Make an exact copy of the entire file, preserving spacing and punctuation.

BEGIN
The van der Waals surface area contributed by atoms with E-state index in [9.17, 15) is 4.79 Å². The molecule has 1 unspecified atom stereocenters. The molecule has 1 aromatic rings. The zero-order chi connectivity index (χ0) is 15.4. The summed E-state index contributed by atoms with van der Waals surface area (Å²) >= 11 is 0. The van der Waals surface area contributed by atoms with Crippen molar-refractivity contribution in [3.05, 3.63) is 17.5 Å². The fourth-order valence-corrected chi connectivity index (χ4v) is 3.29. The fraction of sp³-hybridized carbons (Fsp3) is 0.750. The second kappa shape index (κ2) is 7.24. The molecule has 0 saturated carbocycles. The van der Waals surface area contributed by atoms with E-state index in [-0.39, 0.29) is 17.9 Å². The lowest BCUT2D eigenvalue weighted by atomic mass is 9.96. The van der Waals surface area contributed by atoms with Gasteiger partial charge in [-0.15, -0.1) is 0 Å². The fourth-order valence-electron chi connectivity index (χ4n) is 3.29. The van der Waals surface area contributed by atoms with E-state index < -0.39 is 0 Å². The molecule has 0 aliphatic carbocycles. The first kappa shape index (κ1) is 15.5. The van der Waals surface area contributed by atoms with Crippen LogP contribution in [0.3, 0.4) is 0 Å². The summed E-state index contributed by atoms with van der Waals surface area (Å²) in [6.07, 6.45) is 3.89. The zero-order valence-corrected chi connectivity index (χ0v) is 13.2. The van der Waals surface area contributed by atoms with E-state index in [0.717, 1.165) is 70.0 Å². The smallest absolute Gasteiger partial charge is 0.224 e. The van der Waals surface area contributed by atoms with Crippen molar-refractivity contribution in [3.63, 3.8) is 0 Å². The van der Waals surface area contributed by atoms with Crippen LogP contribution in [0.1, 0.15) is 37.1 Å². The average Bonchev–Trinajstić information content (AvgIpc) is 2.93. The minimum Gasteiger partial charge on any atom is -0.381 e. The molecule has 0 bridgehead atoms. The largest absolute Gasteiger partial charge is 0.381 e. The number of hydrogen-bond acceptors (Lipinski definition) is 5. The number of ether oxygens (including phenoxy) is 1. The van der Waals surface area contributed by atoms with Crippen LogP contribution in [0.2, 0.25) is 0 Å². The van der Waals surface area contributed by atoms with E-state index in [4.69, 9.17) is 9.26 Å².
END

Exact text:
The van der Waals surface area contributed by atoms with E-state index in [9.17, 15) is 4.79 Å². The molecule has 1 unspecified atom stereocenters. The molecule has 1 aromatic rings. The zero-order chi connectivity index (χ0) is 15.4. The summed E-state index contributed by atoms with van der Waals surface area (Å²) >= 11 is 0. The van der Waals surface area contributed by atoms with Crippen molar-refractivity contribution in [3.05, 3.63) is 17.5 Å². The fourth-order valence-corrected chi connectivity index (χ4v) is 3.29. The fraction of sp³-hybridized carbons (Fsp3) is 0.750. The second kappa shape index (κ2) is 7.24. The molecule has 0 saturated carbocycles. The van der Waals surface area contributed by atoms with E-state index in [-0.39, 0.29) is 17.9 Å². The lowest BCUT2D eigenvalue weighted by atomic mass is 9.96. The van der Waals surface area contributed by atoms with Gasteiger partial charge in [-0.15, -0.1) is 0 Å². The fourth-order valence-electron chi connectivity index (χ4n) is 3.29. The van der Waals surface area contributed by atoms with E-state index < -0.39 is 0 Å². The molecule has 0 aliphatic carbocycles. The first kappa shape index (κ1) is 15.5. The van der Waals surface area contributed by atoms with Crippen LogP contribution in [0.3, 0.4) is 0 Å². The summed E-state index contributed by atoms with van der Waals surface area (Å²) in [6.07, 6.45) is 3.89. The zero-order valence-corrected chi connectivity index (χ0v) is 13.2. The van der Waals surface area contributed by atoms with E-state index in [0.717, 1.165) is 70.0 Å². The smallest absolute Gasteiger partial charge is 0.224 e. The van der Waals surface area contributed by atoms with Crippen molar-refractivity contribution in [3.63, 3.8) is 0 Å². The van der Waals surface area contributed by atoms with Crippen LogP contribution in [0.1, 0.15) is 37.1 Å². The average Bonchev–Trinajstić information content (AvgIpc) is 2.93. The minimum Gasteiger partial charge on any atom is -0.381 e. The molecule has 0 bridgehead atoms. The largest absolute Gasteiger partial charge is 0.381 e. The number of hydrogen-bond acceptors (Lipinski definition) is 5. The number of ether oxygens (including phenoxy) is 1. The van der Waals surface area contributed by atoms with Crippen LogP contribution in [0.2, 0.25) is 0 Å². The van der Waals surface area contributed by atoms with E-state index in [4.69, 9.17) is 9.26 Å².